On August 1, 2013, Brazil enacted Law No. 12.846, which will allow administrative and judicial bodies to hold legal entities (including foreign companies with operations and branches in Brazil) responsible for acts of corruption committed against Brazilian and foreign public officials and bodies ("Brazilian Anti-Corruption Law"). It will become effective 180 days as of its publication in the Official Gazette, on August 2, 2013.

Until the enactment of the Anti-Corruption Law, only individuals (e.g. public officials, employees and managers) could be punished for bribery. Therefore, the Brazilian anti-corruption statutes lacked the element of corporate liability that is a cornerstone of the Convention on Combating Bribery of Foreign Public Officials in International Business Transactions of the Organization for Economic Cooperation and Development ("OECD"), which was ratified by Brazil in 2000.

In general terms, corruption offences under the Brazilian Anti-Corruption Law encompass offering or giving unjust advantage to a public official, or to a related third party; financing or subsidizing the illegal offences foreseen in such legislation, and; committing illegal actions related to public contracts and public biddings, such as bid rigging.

Administrative fines may vary from 0.1% to 20% of the gross turnover of the legal entity for the financial year prior to the beginning of the administrative proceeding. If it is not possible to ascertain the gross turnover, fines may range from R$ 6,000 to R$ 60 million. In the event of judicial proceedings, civil penalties may include suspension or the partial banning of activities; compulsory dissolution of the legal entity and prohibition from obtaining incentives, donations or loans from government bodies. Regardless of the imposition of the above-mentioned penalties, the legal entity must fully indemnify the injury suffered by the government body.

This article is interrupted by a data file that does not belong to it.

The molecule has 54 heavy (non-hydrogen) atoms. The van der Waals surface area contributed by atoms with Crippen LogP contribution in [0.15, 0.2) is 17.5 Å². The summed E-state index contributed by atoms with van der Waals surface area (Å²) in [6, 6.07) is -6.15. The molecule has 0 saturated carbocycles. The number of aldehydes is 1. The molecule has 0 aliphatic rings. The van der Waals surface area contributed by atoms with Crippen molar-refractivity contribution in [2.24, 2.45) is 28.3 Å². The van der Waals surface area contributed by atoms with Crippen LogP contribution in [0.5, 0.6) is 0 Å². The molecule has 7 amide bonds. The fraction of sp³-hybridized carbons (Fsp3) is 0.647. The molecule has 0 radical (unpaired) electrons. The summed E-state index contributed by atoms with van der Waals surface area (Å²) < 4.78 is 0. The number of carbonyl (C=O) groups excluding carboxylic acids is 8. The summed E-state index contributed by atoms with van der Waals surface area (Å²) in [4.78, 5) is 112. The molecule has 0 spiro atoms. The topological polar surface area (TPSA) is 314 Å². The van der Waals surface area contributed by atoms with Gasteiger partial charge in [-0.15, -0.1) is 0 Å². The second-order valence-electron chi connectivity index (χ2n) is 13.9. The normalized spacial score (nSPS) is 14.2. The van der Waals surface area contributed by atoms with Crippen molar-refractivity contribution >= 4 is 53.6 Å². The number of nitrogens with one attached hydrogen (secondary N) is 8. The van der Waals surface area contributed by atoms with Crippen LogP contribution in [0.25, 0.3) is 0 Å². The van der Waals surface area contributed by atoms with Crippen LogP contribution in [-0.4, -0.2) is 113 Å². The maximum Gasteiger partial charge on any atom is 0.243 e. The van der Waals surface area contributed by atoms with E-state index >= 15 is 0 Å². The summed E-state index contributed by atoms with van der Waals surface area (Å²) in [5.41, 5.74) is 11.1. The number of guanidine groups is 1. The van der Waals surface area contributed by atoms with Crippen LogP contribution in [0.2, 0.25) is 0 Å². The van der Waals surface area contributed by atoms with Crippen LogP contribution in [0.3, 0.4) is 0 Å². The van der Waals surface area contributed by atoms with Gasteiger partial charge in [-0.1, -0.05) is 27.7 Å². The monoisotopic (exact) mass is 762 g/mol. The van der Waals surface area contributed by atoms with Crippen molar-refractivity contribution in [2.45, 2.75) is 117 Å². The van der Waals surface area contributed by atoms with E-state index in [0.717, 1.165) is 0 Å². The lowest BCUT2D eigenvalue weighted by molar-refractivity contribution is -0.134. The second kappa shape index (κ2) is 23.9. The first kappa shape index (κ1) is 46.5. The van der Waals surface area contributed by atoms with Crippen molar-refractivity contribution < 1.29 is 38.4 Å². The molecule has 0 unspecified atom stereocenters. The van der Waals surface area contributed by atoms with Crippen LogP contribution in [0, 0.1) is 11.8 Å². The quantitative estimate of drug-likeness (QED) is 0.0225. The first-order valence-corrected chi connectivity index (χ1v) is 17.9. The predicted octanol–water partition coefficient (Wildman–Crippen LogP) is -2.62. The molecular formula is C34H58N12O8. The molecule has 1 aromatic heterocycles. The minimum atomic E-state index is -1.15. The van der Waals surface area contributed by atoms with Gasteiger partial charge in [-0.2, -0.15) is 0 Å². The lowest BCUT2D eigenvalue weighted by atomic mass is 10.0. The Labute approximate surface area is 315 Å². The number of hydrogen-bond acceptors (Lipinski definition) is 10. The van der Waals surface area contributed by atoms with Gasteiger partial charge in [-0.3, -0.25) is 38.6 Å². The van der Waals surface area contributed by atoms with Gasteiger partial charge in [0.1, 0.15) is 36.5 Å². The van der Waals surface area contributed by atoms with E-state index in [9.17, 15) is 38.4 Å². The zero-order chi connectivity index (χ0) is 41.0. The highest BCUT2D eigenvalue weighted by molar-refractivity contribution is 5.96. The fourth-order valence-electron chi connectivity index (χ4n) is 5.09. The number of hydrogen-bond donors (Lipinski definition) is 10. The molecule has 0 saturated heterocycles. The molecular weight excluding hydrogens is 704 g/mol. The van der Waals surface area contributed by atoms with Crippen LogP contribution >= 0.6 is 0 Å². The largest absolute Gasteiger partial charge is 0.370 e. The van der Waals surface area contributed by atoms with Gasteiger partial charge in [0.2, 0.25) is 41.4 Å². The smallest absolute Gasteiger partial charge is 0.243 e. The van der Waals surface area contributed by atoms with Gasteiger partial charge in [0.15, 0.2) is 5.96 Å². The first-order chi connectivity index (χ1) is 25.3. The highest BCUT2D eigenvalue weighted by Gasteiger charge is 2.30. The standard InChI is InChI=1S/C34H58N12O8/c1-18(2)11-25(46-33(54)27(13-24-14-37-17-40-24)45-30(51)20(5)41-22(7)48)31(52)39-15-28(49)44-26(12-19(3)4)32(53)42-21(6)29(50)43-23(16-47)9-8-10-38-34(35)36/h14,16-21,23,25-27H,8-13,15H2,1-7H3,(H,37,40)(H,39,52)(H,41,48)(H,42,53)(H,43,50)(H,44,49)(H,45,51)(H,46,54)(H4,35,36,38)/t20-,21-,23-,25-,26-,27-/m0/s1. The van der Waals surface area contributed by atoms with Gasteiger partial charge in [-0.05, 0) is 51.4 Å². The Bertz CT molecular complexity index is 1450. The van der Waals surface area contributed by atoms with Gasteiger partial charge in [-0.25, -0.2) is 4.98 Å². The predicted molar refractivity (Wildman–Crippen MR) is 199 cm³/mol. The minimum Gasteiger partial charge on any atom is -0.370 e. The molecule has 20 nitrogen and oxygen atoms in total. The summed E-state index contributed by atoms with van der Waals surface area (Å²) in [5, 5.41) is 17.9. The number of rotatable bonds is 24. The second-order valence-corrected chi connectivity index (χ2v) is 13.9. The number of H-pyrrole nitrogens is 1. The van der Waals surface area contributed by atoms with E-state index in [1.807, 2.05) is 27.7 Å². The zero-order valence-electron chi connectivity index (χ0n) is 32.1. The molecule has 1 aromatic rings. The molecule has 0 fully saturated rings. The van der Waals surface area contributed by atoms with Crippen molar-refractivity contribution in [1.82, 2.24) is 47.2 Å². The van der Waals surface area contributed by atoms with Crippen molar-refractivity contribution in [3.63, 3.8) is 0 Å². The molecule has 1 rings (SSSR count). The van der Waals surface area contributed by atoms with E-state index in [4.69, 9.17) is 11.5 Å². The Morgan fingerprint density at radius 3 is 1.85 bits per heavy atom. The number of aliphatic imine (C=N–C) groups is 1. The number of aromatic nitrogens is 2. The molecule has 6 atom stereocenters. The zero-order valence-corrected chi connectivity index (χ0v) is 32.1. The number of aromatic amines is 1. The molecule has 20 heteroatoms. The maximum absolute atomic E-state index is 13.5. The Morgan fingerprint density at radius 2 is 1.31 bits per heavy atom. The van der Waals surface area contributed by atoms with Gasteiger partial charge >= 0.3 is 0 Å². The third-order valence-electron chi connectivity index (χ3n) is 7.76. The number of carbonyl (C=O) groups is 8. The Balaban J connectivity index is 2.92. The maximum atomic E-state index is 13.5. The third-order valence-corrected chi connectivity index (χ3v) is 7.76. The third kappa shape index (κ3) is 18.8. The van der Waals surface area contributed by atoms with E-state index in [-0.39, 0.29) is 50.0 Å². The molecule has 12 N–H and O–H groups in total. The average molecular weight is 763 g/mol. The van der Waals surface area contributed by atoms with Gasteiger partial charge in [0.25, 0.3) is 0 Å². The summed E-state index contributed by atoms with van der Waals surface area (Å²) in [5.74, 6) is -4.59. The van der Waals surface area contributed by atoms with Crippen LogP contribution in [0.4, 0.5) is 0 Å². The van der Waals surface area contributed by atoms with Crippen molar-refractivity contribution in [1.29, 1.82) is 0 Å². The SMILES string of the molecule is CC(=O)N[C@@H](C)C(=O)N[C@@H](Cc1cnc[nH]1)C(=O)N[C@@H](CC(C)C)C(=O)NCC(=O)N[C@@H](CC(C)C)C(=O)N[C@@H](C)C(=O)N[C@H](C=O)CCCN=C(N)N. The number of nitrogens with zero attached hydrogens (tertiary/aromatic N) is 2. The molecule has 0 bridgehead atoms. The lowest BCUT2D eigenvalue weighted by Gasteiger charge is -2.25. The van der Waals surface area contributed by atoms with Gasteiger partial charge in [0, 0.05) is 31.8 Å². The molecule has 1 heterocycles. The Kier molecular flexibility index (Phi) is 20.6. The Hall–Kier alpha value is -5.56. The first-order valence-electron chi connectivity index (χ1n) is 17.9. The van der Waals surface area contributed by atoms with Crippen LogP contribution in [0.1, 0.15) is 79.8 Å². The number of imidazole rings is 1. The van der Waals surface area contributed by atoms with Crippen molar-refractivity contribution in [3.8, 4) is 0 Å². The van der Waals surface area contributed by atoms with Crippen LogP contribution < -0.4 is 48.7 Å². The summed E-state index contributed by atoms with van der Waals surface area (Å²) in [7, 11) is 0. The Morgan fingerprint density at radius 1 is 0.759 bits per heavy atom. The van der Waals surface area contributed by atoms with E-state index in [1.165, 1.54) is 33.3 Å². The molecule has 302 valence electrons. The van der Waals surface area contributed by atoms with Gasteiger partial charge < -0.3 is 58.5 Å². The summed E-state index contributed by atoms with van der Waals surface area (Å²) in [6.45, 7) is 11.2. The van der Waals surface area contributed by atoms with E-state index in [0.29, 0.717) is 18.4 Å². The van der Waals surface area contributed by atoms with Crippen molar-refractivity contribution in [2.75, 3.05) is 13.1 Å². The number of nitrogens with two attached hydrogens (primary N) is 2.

The Law also establishes strict liability. Therefore, the enforcement authorities will only have to prove that the illegal acts of directors, officers, employees or other agents were committed to the benefit the legal entity.

Furthermore, the Brazilian Anti-Corruption Law establishes that sanctions may be determined by administrative and judicial bodies, taking into consideration the implementation by the offending legal entity of compliance programs and internal procedures to detect and prevent bribery. Further regulation on how compliance programs will be evaluated for such purposes still have to be enacted by the federal executive branch. Another important aspect of the Brazilian Anti-Corruption Law is that it includes successor liability with respect to any amendment to the articles of association, conversion, merger and spin-off of the offending legal entity.

Finally, it also includes the possibility of self-disclosure of bribery cases and entering into leniency agreements with public authorities, which may result in a reduction of up to 2/3 of the applicable penalty. Furthermore, under the Brazilian Anti-Corruption Law, corporate directors and employees may also be held criminally liable in accordance with their participation in the illegal actions.

 Felsberg and Associates will be pleased to answer questions concerning the new Brazilian Anti-Corruption Law and to assist interested companies in implementing compliance programs in respect of this Law.

The content of this article is intended to provide a general guide to the subject matter. Specialist advice should be sought about your specific circumstances.